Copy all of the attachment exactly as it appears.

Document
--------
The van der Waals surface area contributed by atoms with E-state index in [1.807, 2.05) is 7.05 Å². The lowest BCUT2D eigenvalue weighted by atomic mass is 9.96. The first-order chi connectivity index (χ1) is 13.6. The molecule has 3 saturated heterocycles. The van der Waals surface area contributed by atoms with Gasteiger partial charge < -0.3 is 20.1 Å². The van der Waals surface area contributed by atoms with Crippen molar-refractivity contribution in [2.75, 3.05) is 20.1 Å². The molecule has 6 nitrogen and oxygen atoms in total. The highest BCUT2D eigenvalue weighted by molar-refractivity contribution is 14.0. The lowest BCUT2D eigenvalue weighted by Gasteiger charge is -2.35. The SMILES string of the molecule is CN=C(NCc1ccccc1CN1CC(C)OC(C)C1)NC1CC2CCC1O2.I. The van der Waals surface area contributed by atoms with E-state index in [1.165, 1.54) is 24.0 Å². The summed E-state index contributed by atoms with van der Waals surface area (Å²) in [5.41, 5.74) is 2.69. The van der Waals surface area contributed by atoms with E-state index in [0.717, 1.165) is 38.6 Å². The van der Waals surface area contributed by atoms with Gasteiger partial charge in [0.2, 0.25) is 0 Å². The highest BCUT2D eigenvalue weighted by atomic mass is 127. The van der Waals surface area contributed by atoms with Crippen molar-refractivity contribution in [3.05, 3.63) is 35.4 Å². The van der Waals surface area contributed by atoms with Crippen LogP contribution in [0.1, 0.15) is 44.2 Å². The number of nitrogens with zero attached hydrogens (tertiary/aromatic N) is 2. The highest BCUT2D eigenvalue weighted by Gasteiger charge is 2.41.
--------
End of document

The van der Waals surface area contributed by atoms with E-state index in [1.807, 2.05) is 7.05 Å². The lowest BCUT2D eigenvalue weighted by atomic mass is 9.96. The first-order chi connectivity index (χ1) is 13.6. The molecule has 3 saturated heterocycles. The van der Waals surface area contributed by atoms with Gasteiger partial charge < -0.3 is 20.1 Å². The van der Waals surface area contributed by atoms with Crippen molar-refractivity contribution in [2.75, 3.05) is 20.1 Å². The molecule has 6 nitrogen and oxygen atoms in total. The highest BCUT2D eigenvalue weighted by molar-refractivity contribution is 14.0. The lowest BCUT2D eigenvalue weighted by Gasteiger charge is -2.35. The SMILES string of the molecule is CN=C(NCc1ccccc1CN1CC(C)OC(C)C1)NC1CC2CCC1O2.I. The van der Waals surface area contributed by atoms with E-state index in [1.165, 1.54) is 24.0 Å². The summed E-state index contributed by atoms with van der Waals surface area (Å²) in [5.41, 5.74) is 2.69. The van der Waals surface area contributed by atoms with E-state index in [0.717, 1.165) is 38.6 Å². The van der Waals surface area contributed by atoms with Gasteiger partial charge in [0.2, 0.25) is 0 Å². The highest BCUT2D eigenvalue weighted by atomic mass is 127. The van der Waals surface area contributed by atoms with Crippen molar-refractivity contribution in [3.05, 3.63) is 35.4 Å². The van der Waals surface area contributed by atoms with Crippen LogP contribution in [0.1, 0.15) is 44.2 Å². The number of nitrogens with zero attached hydrogens (tertiary/aromatic N) is 2. The highest BCUT2D eigenvalue weighted by Gasteiger charge is 2.41.